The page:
Tibetan and Himalayan Library - THL

THL Title Text
by John Vincent Bellezza
Edited by Geoffrey Barstow, Mickey Stockwell and Michael White
Tibetan & Himalayan Library
Published under the THL Digital Text License.

II.2. Superficial structures: Primarily funerary superstructure

Tsapo DeumburTshwa po rde’u ’bur

Basic site data

  • Site name: Tsapo DeumburTshwa po rde’u ’bur
  • English equivalent: Salt Hill
  • Site number: D-46
  • Site typology: II.2b
  • Elevation: 4490 m
  • Administrative location (township): JangpaByang pa
  • Administrative location (county): GegyéDge rgyas
  • Survey expedition: UTAE
  • Survey date: May 22, 2001
  • Contemporary usage: Light grazing.
  • Identifiable Buddhist constructions: None.
  • Maps: UTRS II, HAS A2
  • View Place Dictionary Entry
  • View Sites Images

General site characteristics

Tsapo DeumburTshwa po rde’u ’bur is the name of a rocky ridge near the southern rim of the Tsatsa KhaTshwa tshwa kha basin, which I refer to as the “Valley of the Dead” (see C-91, C-92, C-153, D-68). There are profound views east from this zone of funerary sites. In the sandy valley floor south of Tsapo DeumburTshwa po rde’u ’bur there are six structures (probably enclosures) forming a cruciform alignment. This alignment does not conform to the compass points; it appears rather to have a localized spatial orientation. In addition to the enclosures there are double-course slab-wall fragments at the site. This network of slab walls seems to have circumscribed intricate patterns on the ground surface. All structures at Tsapo DeumburTshwa po rde’u ’bur are primarily made of pieces of a grayish grained rock, primarily 30 cm to 80 cm in length. Some of these stones may have been partially dressed to produce flat, even faces.

Oral tradition

Among the drokpa’brog pa of this region (GegyéDge rgyas), sites such as Tsapo DeumburTshwa po rde’u ’bur are commonly identified as MönMon burial grounds.

Site elements

  1. Funerary structure FS1 (13 m by 9 m), the most northerly structure of the north-south oriented row, has deteriorated into a rocky tumulus 1.5 m in height. No coherent wall segments remain in FS1.
  2. Funerary structure FS2 (10 m by 6 m), the middle structure in the cruciform array, is situated 25 m south of FS1. It appears to have been a rectangular enclosure, but it has disintegrated into an incoherent mass of stones. Within the FS2 enclosure there is a 1.5 m long pillar-like prostrate stone.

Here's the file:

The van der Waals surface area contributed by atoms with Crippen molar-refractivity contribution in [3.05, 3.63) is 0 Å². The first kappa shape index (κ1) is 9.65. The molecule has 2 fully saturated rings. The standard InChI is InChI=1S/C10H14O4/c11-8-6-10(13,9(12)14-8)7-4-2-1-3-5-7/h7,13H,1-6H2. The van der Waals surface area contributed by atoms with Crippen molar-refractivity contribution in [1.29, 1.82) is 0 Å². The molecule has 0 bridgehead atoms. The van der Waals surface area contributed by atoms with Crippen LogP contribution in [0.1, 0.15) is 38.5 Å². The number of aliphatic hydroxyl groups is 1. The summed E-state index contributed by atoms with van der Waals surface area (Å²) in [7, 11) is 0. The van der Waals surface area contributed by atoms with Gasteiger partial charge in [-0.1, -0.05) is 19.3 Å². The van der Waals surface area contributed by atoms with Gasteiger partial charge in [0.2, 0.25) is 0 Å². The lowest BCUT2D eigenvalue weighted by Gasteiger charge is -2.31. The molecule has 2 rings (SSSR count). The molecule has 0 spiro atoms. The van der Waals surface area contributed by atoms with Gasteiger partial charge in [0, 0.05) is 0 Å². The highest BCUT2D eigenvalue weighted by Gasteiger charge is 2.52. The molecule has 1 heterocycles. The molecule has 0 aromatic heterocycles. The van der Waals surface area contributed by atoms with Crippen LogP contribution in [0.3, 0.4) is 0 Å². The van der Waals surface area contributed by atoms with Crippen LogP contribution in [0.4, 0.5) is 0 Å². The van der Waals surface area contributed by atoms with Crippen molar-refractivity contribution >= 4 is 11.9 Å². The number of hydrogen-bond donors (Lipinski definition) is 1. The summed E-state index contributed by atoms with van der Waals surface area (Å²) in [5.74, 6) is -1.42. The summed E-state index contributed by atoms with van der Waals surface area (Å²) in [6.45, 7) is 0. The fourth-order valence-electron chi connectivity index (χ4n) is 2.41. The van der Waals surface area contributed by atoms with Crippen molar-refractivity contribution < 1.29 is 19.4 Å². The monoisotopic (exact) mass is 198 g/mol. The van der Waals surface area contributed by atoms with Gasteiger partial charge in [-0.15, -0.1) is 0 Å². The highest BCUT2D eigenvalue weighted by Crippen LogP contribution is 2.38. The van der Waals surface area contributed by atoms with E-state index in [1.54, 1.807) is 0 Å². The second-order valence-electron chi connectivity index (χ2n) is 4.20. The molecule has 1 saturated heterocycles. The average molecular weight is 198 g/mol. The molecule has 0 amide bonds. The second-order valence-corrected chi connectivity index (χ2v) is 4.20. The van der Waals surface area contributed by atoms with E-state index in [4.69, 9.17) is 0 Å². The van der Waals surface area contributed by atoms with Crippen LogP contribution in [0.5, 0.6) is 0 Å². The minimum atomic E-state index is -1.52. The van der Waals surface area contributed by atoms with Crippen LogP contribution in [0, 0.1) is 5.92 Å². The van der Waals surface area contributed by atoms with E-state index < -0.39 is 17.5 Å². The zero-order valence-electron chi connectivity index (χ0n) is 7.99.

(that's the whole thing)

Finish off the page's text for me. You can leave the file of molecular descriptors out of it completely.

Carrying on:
3. Funerary structure FS3 (6 m by 11m) is situated 41 m south of FS2. Small intact wall fragments have survived in FS3, which appears to have had a rectangular form.
  4. Funerary structure FS4, the most westerly structure of the east-west oriented row, is a small, very poorly preserved specimen.
  5. Funerary structure FS5 (9 m by 5.5 m) is situated 17 m east of FS4. Small integral wall segments have survived in FS5. FS2, the centrally-located structure, is situated 25 m east of FS5.
  6. Funerary structure FS6 (1.6 m by 2.6 m) is situated 14 m east of FS2. There appear to be the faint remains of even more minor structures in outlying areas.

Just east of funerary structure FS3 (the most southern structure) there is a group of fractional double-course walls. They include a 2.5 m long wall made from slabs (generally 20 cm to 30 cm long) set edgewise into the ground. The two parallel courses of slabs are set at a distance of about 25 cm from one another. Another double-course wall segment is now just 1.4 m long. In one of its parallel courses, only three slabs remain in situ. In the other course there are 13 blocky stones each averaging 10 cm in length. In close proximity there is an L-shaped double-course wall fragment (each arm is 1 m in length). It was constructed with tiny stones (mostly 3 cm to 4 cm long) set in parallel courses, 15 cm apart from one another. Much smaller fragments of the same wall are found nearby.


Note Citation for Page

John Vincent Bellezza, (Charlottesville, VA: Tibetan & Himalayan Library, 2010), .

Bibliographic Citation

John Vincent Bellezza. . Charlottesville, VA: Tibetan & Himalayan Library, 2010.